The answer, of course, is that said messy architecture is already
performing much of our computing, and it will likely be doing more of it in
the future. Traditional PC-style systems are no longer the center of
attention; one assumes they will not go away entirely, but a lot of the
action is elsewhere. There is a whole new crowd of makers looking to do
interesting things with ARM-based designs; we are just beginning to see
what can be done with interesting mobile devices, and the bulk of those
devices are not, at this point, using x86 processors. Meanwhile, ARM has
its eyes on data center applications where, some think, its compactness and
power efficiency will make up for its lack of speed. The x86 architecture
will be with us for a long time - even Intel has proved unable to kill it
off in the past - but it is far from the only show in town.
It is also worth remembering that, for all its success, Linux is still a
minority player on x86 systems. But Linux is the dominant system on
ARM-based systems. The "year of the Linux desktop" may be an old and sad
joke, but the year of the Linux gadget looks to be happening for real -
Given that ARM is where much of the action is, it would make sense that a
Linux distribution - especially one that is supposed to be leading-edge and
forward-looking - would want to support ARM as well as possible. Solid
support for the architecture seems like a necessary precondition for any
sort of presence in the interesting computing devices of the near future.
Distributors like Ubuntu appear to have come to that conclusion; they have
built on Debian's longstanding ARM support to create a distribution that,
they hope, will be found in future devices. Without well-established ARM
support, Fedora - along with the distributions derived from it - has little
chance of competing in that area.
So one might well say that the questions being asked in the Fedora
community are wrong. Rather than asking "why should we support ARM when it
presents all of these difficulties?", it might make more sense to ask "how
can we address these difficulties to provide the best ARM-based
distribution possible?". The cynical among us might be tempted to say that
Red Hat, Fedora's sponsor and main contributor, faces a classic disruptive
technology problem. ARM is unlikely to displace x86 in the places where
Red Hat currently sells support, and revenues from any future ARM-based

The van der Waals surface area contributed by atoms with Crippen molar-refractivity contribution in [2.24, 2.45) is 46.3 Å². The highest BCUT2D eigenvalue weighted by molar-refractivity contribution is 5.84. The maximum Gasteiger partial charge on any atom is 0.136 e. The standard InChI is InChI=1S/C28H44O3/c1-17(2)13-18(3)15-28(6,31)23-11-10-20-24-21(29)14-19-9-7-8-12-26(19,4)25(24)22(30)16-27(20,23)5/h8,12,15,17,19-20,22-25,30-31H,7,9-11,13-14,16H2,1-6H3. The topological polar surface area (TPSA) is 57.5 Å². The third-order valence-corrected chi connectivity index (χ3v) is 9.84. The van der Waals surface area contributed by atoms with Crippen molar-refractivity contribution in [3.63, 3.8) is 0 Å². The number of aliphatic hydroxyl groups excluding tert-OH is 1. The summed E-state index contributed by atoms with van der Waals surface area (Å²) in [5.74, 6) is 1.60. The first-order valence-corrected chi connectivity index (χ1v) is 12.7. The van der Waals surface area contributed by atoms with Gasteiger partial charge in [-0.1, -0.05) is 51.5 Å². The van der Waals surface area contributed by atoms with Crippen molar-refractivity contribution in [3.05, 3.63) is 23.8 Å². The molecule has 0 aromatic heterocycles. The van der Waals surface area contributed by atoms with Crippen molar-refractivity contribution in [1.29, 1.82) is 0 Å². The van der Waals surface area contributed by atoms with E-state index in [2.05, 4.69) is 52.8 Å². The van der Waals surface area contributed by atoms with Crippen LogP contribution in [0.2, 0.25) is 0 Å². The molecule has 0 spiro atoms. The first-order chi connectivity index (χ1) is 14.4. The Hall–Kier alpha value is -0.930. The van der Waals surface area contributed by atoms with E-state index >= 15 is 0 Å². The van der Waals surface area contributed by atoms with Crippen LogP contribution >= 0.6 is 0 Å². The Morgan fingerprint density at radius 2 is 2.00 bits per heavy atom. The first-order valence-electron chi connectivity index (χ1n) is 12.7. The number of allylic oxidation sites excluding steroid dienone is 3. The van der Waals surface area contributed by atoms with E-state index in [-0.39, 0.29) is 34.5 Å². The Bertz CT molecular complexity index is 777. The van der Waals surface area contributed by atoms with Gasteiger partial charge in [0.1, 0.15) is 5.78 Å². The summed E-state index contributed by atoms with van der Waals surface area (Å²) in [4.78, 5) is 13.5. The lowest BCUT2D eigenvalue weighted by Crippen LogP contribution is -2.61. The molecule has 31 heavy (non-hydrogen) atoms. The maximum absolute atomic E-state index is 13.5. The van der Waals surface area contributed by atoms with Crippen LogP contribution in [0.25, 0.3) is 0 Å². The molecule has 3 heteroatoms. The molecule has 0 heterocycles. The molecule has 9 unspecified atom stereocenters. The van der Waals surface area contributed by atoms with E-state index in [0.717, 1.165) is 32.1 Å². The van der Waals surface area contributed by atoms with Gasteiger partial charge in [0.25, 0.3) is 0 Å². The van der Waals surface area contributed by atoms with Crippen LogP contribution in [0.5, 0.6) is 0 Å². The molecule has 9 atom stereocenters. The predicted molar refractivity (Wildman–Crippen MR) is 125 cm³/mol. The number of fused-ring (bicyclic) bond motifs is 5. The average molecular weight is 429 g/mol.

"enterprise" distribution seem likely to be rather lower than those
obtained from x86-based distributions. So it would be understandable if
Red Hat were to show a lack of enthusiasm for the ARM architecture.
The cynical view is, at best, only partially right, though. Red Hat does
not advertise the resources it is putting into ARM distribution
development, but it clearly has a number of engineers on the task. Even as
a "secondary" architecture, Fedora's ARM distribution has been solid enough
to serve as the base for the ARM-based OLPC XO 1.75 laptop.
Without Red Hat's support, there wouldn't be a Fedora ARM distribution even
with secondary status. So it seems unlikely that Red Hat is the sticking
point here, even if its contributions to the kernel's ARM subtree (29
patches total from 3.0 to the present) show little enthusiasm. More likely
we're just seeing the usual noise as the wider community comes to terms
with what will be required to support this architecture properly.
In the end, the world would not be well served by a single processor
architecture; there is value in diversity. Similarly, an industry where
ARM-based systems are dominated by Android variants may not be the best
possible world. A lot of interesting things are happening in computing,
and many of them involve the ARM architecture; there is a lot of value in
having strong community-based distribution support for that architecture.
That is why Fedora will, in the end, almost certainly bother to support ARM
as a primary architecture despite the challenges it presents.
Comments (28 posted)
After over a year and a half of legal proceedings, Oracle
and Google will go to trial on April 16 in front of the United States
District Court for the Northern District of California, to determine
whether or not Google's Android software infringes Oracle's copyrights on
Java, as well as some of its patents. If the parties don't settle, this